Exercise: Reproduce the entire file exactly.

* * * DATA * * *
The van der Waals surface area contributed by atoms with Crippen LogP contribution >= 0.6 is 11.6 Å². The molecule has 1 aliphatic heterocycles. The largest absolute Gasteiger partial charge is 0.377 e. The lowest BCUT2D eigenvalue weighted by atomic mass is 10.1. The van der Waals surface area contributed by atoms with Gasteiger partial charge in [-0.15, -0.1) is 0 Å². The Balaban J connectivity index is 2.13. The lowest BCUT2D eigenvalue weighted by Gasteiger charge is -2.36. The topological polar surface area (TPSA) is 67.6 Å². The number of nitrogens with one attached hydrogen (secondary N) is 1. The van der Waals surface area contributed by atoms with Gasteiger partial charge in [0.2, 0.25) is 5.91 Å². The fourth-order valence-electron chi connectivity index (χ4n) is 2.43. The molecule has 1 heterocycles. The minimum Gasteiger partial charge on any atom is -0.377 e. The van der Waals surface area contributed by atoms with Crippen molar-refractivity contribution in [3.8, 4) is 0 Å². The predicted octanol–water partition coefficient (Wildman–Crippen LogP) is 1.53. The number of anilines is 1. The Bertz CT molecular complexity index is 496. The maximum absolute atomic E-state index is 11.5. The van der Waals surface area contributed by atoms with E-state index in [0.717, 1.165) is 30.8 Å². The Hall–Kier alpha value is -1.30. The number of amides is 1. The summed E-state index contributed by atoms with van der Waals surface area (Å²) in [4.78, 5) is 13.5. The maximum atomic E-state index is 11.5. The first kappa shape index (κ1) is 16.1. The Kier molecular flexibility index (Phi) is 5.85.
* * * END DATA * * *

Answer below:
The van der Waals surface area contributed by atoms with Crippen LogP contribution >= 0.6 is 11.6 Å². The molecule has 1 aliphatic heterocycles. The largest absolute Gasteiger partial charge is 0.377 e. The lowest BCUT2D eigenvalue weighted by atomic mass is 10.1. The van der Waals surface area contributed by atoms with Gasteiger partial charge in [-0.15, -0.1) is 0 Å². The Balaban J connectivity index is 2.13. The lowest BCUT2D eigenvalue weighted by Gasteiger charge is -2.36. The topological polar surface area (TPSA) is 67.6 Å². The number of nitrogens with one attached hydrogen (secondary N) is 1. The van der Waals surface area contributed by atoms with Gasteiger partial charge in [0.2, 0.25) is 5.91 Å². The fourth-order valence-electron chi connectivity index (χ4n) is 2.43. The molecule has 1 heterocycles. The minimum Gasteiger partial charge on any atom is -0.377 e. The van der Waals surface area contributed by atoms with Crippen molar-refractivity contribution in [3.8, 4) is 0 Å². The predicted octanol–water partition coefficient (Wildman–Crippen LogP) is 1.53. The number of anilines is 1. The Bertz CT molecular complexity index is 496. The maximum absolute atomic E-state index is 11.5. The van der Waals surface area contributed by atoms with E-state index in [0.717, 1.165) is 30.8 Å². The Hall–Kier alpha value is -1.30. The number of amides is 1. The summed E-state index contributed by atoms with van der Waals surface area (Å²) in [4.78, 5) is 13.5. The maximum atomic E-state index is 11.5. The first kappa shape index (κ1) is 16.1. The Kier molecular flexibility index (Phi) is 5.85.